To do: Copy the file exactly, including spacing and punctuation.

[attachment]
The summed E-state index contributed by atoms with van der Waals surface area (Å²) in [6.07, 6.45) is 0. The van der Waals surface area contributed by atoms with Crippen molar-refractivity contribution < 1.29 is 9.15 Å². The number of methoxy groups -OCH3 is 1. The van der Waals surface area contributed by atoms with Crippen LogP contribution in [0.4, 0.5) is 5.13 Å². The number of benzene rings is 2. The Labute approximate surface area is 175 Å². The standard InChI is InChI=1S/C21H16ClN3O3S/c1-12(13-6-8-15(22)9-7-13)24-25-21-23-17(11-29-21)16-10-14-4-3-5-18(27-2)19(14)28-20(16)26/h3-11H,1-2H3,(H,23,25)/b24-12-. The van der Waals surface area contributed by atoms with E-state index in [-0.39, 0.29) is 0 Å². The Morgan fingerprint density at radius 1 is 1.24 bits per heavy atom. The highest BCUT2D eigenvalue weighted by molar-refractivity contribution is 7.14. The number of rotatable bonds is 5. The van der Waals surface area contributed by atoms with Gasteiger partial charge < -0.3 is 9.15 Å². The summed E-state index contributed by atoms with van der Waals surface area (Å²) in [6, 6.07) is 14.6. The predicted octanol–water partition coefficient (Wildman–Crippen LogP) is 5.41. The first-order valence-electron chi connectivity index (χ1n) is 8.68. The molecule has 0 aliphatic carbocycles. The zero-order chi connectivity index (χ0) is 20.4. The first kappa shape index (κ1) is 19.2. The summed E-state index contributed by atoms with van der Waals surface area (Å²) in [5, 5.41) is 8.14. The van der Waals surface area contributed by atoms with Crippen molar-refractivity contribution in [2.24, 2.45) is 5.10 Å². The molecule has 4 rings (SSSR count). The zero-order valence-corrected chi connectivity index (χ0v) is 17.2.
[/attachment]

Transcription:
The summed E-state index contributed by atoms with van der Waals surface area (Å²) in [6.07, 6.45) is 0. The van der Waals surface area contributed by atoms with Crippen molar-refractivity contribution < 1.29 is 9.15 Å². The number of methoxy groups -OCH3 is 1. The van der Waals surface area contributed by atoms with Crippen LogP contribution in [0.4, 0.5) is 5.13 Å². The number of benzene rings is 2. The Labute approximate surface area is 175 Å². The standard InChI is InChI=1S/C21H16ClN3O3S/c1-12(13-6-8-15(22)9-7-13)24-25-21-23-17(11-29-21)16-10-14-4-3-5-18(27-2)19(14)28-20(16)26/h3-11H,1-2H3,(H,23,25)/b24-12-. The van der Waals surface area contributed by atoms with E-state index in [-0.39, 0.29) is 0 Å². The Morgan fingerprint density at radius 1 is 1.24 bits per heavy atom. The highest BCUT2D eigenvalue weighted by molar-refractivity contribution is 7.14. The number of rotatable bonds is 5. The van der Waals surface area contributed by atoms with Gasteiger partial charge < -0.3 is 9.15 Å². The summed E-state index contributed by atoms with van der Waals surface area (Å²) in [6, 6.07) is 14.6. The predicted octanol–water partition coefficient (Wildman–Crippen LogP) is 5.41. The first-order valence-electron chi connectivity index (χ1n) is 8.68. The molecule has 0 aliphatic carbocycles. The zero-order chi connectivity index (χ0) is 20.4. The first kappa shape index (κ1) is 19.2. The summed E-state index contributed by atoms with van der Waals surface area (Å²) in [5, 5.41) is 8.14. The van der Waals surface area contributed by atoms with Crippen molar-refractivity contribution in [2.24, 2.45) is 5.10 Å². The molecule has 4 rings (SSSR count). The zero-order valence-corrected chi connectivity index (χ0v) is 17.2.